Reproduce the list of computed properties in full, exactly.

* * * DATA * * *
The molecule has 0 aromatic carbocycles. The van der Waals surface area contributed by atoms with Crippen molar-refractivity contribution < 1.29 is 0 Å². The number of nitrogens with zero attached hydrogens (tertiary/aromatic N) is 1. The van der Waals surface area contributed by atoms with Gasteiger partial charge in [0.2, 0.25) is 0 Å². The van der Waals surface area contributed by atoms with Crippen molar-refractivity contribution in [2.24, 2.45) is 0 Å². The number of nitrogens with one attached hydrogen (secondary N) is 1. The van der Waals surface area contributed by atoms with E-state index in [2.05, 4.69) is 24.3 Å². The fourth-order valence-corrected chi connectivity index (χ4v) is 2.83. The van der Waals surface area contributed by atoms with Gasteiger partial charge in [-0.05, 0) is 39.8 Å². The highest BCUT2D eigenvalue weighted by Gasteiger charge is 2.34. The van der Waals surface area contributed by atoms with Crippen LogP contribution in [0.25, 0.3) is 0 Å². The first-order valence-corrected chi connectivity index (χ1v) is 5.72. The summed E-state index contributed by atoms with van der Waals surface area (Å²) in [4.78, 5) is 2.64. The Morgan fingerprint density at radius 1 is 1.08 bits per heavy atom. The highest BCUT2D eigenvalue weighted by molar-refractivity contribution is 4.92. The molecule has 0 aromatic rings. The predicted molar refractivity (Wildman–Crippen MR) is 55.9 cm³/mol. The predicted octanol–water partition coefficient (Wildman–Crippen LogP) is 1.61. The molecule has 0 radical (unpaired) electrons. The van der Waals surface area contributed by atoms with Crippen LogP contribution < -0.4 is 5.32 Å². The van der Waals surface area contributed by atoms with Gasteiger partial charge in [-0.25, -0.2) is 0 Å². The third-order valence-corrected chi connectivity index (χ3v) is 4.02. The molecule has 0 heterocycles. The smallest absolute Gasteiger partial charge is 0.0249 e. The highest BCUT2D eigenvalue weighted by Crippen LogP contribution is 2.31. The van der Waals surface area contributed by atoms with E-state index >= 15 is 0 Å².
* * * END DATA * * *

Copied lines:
The molecule has 0 aromatic carbocycles. The van der Waals surface area contributed by atoms with Crippen molar-refractivity contribution < 1.29 is 0 Å². The number of nitrogens with zero attached hydrogens (tertiary/aromatic N) is 1. The van der Waals surface area contributed by atoms with Gasteiger partial charge in [0.2, 0.25) is 0 Å². The van der Waals surface area contributed by atoms with Crippen molar-refractivity contribution in [2.24, 2.45) is 0 Å². The number of nitrogens with one attached hydrogen (secondary N) is 1. The van der Waals surface area contributed by atoms with E-state index in [2.05, 4.69) is 24.3 Å². The fourth-order valence-corrected chi connectivity index (χ4v) is 2.83. The van der Waals surface area contributed by atoms with Gasteiger partial charge in [-0.05, 0) is 39.8 Å². The highest BCUT2D eigenvalue weighted by Gasteiger charge is 2.34. The van der Waals surface area contributed by atoms with Crippen LogP contribution in [0.25, 0.3) is 0 Å². The first-order valence-corrected chi connectivity index (χ1v) is 5.72. The summed E-state index contributed by atoms with van der Waals surface area (Å²) in [4.78, 5) is 2.64. The Morgan fingerprint density at radius 1 is 1.08 bits per heavy atom. The highest BCUT2D eigenvalue weighted by molar-refractivity contribution is 4.92. The molecule has 0 aromatic rings. The predicted molar refractivity (Wildman–Crippen MR) is 55.9 cm³/mol. The predicted octanol–water partition coefficient (Wildman–Crippen LogP) is 1.61. The molecule has 0 radical (unpaired) electrons. The van der Waals surface area contributed by atoms with Crippen LogP contribution < -0.4 is 5.32 Å². The van der Waals surface area contributed by atoms with Gasteiger partial charge in [-0.25, -0.2) is 0 Å². The third-order valence-corrected chi connectivity index (χ3v) is 4.02. The molecule has 0 heterocycles. The smallest absolute Gasteiger partial charge is 0.0249 e. The highest BCUT2D eigenvalue weighted by Crippen LogP contribution is 2.31. The van der Waals surface area contributed by atoms with E-state index >= 15 is 0 Å².